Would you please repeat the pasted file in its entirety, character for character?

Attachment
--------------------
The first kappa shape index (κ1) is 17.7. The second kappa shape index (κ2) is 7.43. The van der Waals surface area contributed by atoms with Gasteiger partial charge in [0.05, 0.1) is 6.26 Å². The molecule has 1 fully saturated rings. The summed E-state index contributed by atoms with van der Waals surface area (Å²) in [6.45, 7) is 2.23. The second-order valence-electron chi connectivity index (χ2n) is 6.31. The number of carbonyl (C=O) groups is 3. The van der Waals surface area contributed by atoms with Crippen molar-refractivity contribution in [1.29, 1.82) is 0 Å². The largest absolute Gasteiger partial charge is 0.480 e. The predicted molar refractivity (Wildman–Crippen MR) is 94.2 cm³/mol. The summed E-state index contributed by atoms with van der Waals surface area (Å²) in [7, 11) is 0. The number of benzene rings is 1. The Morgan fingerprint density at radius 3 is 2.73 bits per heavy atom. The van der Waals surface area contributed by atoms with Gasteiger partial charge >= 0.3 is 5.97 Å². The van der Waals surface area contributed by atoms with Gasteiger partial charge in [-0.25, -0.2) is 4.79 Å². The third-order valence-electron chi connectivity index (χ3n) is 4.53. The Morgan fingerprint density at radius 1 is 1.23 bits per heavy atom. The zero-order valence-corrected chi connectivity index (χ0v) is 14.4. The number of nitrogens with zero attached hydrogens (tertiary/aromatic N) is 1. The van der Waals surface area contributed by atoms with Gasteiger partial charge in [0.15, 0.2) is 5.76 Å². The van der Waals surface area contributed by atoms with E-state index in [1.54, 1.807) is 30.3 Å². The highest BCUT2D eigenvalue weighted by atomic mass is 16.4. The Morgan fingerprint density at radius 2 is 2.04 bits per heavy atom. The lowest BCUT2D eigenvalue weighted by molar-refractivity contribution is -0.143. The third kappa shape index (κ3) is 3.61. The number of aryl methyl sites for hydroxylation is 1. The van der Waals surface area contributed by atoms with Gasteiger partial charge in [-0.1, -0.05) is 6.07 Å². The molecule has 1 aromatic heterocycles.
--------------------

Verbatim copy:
The first kappa shape index (κ1) is 17.7. The second kappa shape index (κ2) is 7.43. The van der Waals surface area contributed by atoms with Gasteiger partial charge in [0.05, 0.1) is 6.26 Å². The molecule has 1 fully saturated rings. The summed E-state index contributed by atoms with van der Waals surface area (Å²) in [6.45, 7) is 2.23. The second-order valence-electron chi connectivity index (χ2n) is 6.31. The number of carbonyl (C=O) groups is 3. The van der Waals surface area contributed by atoms with Crippen molar-refractivity contribution in [1.29, 1.82) is 0 Å². The largest absolute Gasteiger partial charge is 0.480 e. The predicted molar refractivity (Wildman–Crippen MR) is 94.2 cm³/mol. The summed E-state index contributed by atoms with van der Waals surface area (Å²) in [7, 11) is 0. The number of benzene rings is 1. The Morgan fingerprint density at radius 3 is 2.73 bits per heavy atom. The van der Waals surface area contributed by atoms with Gasteiger partial charge >= 0.3 is 5.97 Å². The van der Waals surface area contributed by atoms with Gasteiger partial charge in [-0.25, -0.2) is 4.79 Å². The third-order valence-electron chi connectivity index (χ3n) is 4.53. The Morgan fingerprint density at radius 1 is 1.23 bits per heavy atom. The zero-order valence-corrected chi connectivity index (χ0v) is 14.4. The number of nitrogens with zero attached hydrogens (tertiary/aromatic N) is 1. The van der Waals surface area contributed by atoms with Gasteiger partial charge in [0.15, 0.2) is 5.76 Å². The van der Waals surface area contributed by atoms with E-state index in [1.54, 1.807) is 30.3 Å². The highest BCUT2D eigenvalue weighted by atomic mass is 16.4. The Morgan fingerprint density at radius 2 is 2.04 bits per heavy atom. The lowest BCUT2D eigenvalue weighted by molar-refractivity contribution is -0.143. The third kappa shape index (κ3) is 3.61. The number of aryl methyl sites for hydroxylation is 1. The van der Waals surface area contributed by atoms with Gasteiger partial charge in [-0.1, -0.05) is 6.07 Å². The molecule has 1 aromatic heterocycles.